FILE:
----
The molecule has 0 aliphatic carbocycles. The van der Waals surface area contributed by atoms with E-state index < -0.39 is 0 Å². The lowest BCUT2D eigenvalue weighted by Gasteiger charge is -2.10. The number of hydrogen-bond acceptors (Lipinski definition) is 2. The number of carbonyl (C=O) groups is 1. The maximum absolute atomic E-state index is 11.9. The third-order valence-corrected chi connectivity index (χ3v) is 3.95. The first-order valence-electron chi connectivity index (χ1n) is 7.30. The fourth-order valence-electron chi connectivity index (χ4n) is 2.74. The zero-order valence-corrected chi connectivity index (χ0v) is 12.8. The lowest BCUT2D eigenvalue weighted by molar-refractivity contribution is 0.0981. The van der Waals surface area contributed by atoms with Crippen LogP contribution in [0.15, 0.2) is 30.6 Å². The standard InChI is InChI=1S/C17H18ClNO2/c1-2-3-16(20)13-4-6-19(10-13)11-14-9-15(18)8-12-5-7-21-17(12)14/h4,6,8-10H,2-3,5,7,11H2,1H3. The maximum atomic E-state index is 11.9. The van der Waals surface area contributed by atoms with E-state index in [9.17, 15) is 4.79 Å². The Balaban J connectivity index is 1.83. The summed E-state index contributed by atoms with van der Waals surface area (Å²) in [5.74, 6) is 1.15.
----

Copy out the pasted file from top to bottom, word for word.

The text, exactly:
The molecule has 0 aliphatic carbocycles. The van der Waals surface area contributed by atoms with E-state index < -0.39 is 0 Å². The lowest BCUT2D eigenvalue weighted by Gasteiger charge is -2.10. The number of hydrogen-bond acceptors (Lipinski definition) is 2. The number of carbonyl (C=O) groups is 1. The maximum absolute atomic E-state index is 11.9. The third-order valence-corrected chi connectivity index (χ3v) is 3.95. The first-order valence-electron chi connectivity index (χ1n) is 7.30. The fourth-order valence-electron chi connectivity index (χ4n) is 2.74. The zero-order valence-corrected chi connectivity index (χ0v) is 12.8. The lowest BCUT2D eigenvalue weighted by molar-refractivity contribution is 0.0981. The van der Waals surface area contributed by atoms with Crippen LogP contribution in [0.15, 0.2) is 30.6 Å². The standard InChI is InChI=1S/C17H18ClNO2/c1-2-3-16(20)13-4-6-19(10-13)11-14-9-15(18)8-12-5-7-21-17(12)14/h4,6,8-10H,2-3,5,7,11H2,1H3. The maximum atomic E-state index is 11.9. The van der Waals surface area contributed by atoms with E-state index in [9.17, 15) is 4.79 Å². The Balaban J connectivity index is 1.83. The summed E-state index contributed by atoms with van der Waals surface area (Å²) in [5.74, 6) is 1.15.